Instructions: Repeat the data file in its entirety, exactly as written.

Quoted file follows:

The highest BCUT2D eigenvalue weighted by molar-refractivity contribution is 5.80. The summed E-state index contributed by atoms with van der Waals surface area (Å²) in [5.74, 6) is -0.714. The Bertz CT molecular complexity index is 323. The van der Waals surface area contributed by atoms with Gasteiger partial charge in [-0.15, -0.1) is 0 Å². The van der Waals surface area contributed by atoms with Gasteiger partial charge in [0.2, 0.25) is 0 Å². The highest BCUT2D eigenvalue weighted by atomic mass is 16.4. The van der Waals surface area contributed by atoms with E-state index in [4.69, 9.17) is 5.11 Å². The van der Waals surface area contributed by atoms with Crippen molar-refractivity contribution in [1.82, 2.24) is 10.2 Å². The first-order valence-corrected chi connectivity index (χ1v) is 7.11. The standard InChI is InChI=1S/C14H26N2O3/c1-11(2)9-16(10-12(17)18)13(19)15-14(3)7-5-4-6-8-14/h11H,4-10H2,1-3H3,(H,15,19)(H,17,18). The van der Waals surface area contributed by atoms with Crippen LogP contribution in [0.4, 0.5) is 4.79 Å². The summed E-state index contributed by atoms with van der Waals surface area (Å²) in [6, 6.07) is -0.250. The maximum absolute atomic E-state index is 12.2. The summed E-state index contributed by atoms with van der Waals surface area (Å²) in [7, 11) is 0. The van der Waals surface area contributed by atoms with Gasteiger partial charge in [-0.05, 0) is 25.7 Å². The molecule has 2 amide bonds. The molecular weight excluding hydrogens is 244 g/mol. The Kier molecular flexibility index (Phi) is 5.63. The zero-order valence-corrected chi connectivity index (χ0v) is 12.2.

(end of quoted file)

The highest BCUT2D eigenvalue weighted by molar-refractivity contribution is 5.80. The summed E-state index contributed by atoms with van der Waals surface area (Å²) in [5.74, 6) is -0.714. The Bertz CT molecular complexity index is 323. The van der Waals surface area contributed by atoms with Gasteiger partial charge in [-0.15, -0.1) is 0 Å². The van der Waals surface area contributed by atoms with Gasteiger partial charge in [0.2, 0.25) is 0 Å². The highest BCUT2D eigenvalue weighted by atomic mass is 16.4. The van der Waals surface area contributed by atoms with E-state index in [4.69, 9.17) is 5.11 Å². The van der Waals surface area contributed by atoms with Crippen molar-refractivity contribution in [1.82, 2.24) is 10.2 Å². The first-order valence-corrected chi connectivity index (χ1v) is 7.11. The standard InChI is InChI=1S/C14H26N2O3/c1-11(2)9-16(10-12(17)18)13(19)15-14(3)7-5-4-6-8-14/h11H,4-10H2,1-3H3,(H,15,19)(H,17,18). The van der Waals surface area contributed by atoms with Crippen LogP contribution in [0.4, 0.5) is 4.79 Å². The summed E-state index contributed by atoms with van der Waals surface area (Å²) in [6, 6.07) is -0.250. The maximum absolute atomic E-state index is 12.2. The summed E-state index contributed by atoms with van der Waals surface area (Å²) in [7, 11) is 0. The van der Waals surface area contributed by atoms with Gasteiger partial charge in [-0.05, 0) is 25.7 Å². The molecule has 2 amide bonds. The molecular weight excluding hydrogens is 244 g/mol. The Kier molecular flexibility index (Phi) is 5.63. The zero-order valence-corrected chi connectivity index (χ0v) is 12.2.